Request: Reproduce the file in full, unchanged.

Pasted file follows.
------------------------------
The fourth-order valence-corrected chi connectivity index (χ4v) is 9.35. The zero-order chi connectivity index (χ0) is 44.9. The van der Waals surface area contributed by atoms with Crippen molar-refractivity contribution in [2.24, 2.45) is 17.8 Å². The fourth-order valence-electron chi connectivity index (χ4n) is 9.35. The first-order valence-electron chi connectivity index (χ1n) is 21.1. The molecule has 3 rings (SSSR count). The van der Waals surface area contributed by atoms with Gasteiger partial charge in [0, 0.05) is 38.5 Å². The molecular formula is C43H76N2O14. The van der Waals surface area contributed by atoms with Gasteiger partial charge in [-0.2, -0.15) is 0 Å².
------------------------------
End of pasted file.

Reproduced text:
The fourth-order valence-corrected chi connectivity index (χ4v) is 9.35. The zero-order chi connectivity index (χ0) is 44.9. The van der Waals surface area contributed by atoms with Crippen molar-refractivity contribution in [2.24, 2.45) is 17.8 Å². The fourth-order valence-electron chi connectivity index (χ4n) is 9.35. The first-order valence-electron chi connectivity index (χ1n) is 21.1. The molecule has 3 rings (SSSR count). The van der Waals surface area contributed by atoms with Gasteiger partial charge in [0, 0.05) is 38.5 Å². The molecular formula is C43H76N2O14. The van der Waals surface area contributed by atoms with Gasteiger partial charge in [-0.2, -0.15) is 0 Å².